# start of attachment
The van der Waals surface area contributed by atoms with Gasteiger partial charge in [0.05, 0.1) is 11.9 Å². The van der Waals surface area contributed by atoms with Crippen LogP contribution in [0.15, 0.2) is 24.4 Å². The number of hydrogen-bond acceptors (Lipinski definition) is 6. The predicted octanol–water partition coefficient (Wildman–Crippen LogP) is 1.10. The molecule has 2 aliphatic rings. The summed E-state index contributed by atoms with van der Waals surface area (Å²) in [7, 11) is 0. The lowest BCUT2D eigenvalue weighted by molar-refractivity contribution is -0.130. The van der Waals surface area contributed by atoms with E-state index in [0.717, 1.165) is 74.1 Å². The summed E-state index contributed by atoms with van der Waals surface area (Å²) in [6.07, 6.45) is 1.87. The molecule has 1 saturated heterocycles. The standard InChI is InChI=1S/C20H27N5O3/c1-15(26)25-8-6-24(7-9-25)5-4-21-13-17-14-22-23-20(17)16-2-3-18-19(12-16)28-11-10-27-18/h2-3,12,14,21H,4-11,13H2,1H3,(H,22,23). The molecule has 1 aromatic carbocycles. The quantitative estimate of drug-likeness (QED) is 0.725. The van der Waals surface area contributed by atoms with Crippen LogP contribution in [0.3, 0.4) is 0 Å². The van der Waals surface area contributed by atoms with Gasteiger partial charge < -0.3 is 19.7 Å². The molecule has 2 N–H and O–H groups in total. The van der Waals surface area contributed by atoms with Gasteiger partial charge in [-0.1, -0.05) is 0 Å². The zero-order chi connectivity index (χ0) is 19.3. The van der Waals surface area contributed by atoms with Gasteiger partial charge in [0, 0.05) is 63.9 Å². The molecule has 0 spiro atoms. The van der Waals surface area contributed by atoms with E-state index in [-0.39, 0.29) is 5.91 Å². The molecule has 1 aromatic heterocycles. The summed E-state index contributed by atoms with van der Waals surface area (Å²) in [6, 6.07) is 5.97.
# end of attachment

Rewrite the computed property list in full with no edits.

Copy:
The van der Waals surface area contributed by atoms with Gasteiger partial charge in [0.05, 0.1) is 11.9 Å². The van der Waals surface area contributed by atoms with Crippen LogP contribution in [0.15, 0.2) is 24.4 Å². The number of hydrogen-bond acceptors (Lipinski definition) is 6. The predicted octanol–water partition coefficient (Wildman–Crippen LogP) is 1.10. The molecule has 2 aliphatic rings. The summed E-state index contributed by atoms with van der Waals surface area (Å²) in [7, 11) is 0. The lowest BCUT2D eigenvalue weighted by molar-refractivity contribution is -0.130. The van der Waals surface area contributed by atoms with E-state index in [0.717, 1.165) is 74.1 Å². The summed E-state index contributed by atoms with van der Waals surface area (Å²) in [6.07, 6.45) is 1.87. The molecule has 1 saturated heterocycles. The standard InChI is InChI=1S/C20H27N5O3/c1-15(26)25-8-6-24(7-9-25)5-4-21-13-17-14-22-23-20(17)16-2-3-18-19(12-16)28-11-10-27-18/h2-3,12,14,21H,4-11,13H2,1H3,(H,22,23). The molecule has 1 aromatic carbocycles. The quantitative estimate of drug-likeness (QED) is 0.725. The van der Waals surface area contributed by atoms with Crippen LogP contribution in [0.3, 0.4) is 0 Å². The van der Waals surface area contributed by atoms with Gasteiger partial charge < -0.3 is 19.7 Å². The molecule has 2 N–H and O–H groups in total. The van der Waals surface area contributed by atoms with Gasteiger partial charge in [-0.1, -0.05) is 0 Å². The zero-order chi connectivity index (χ0) is 19.3. The van der Waals surface area contributed by atoms with Gasteiger partial charge in [0, 0.05) is 63.9 Å². The molecule has 0 spiro atoms. The van der Waals surface area contributed by atoms with E-state index in [-0.39, 0.29) is 5.91 Å². The molecule has 1 aromatic heterocycles. The summed E-state index contributed by atoms with van der Waals surface area (Å²) in [6, 6.07) is 5.97.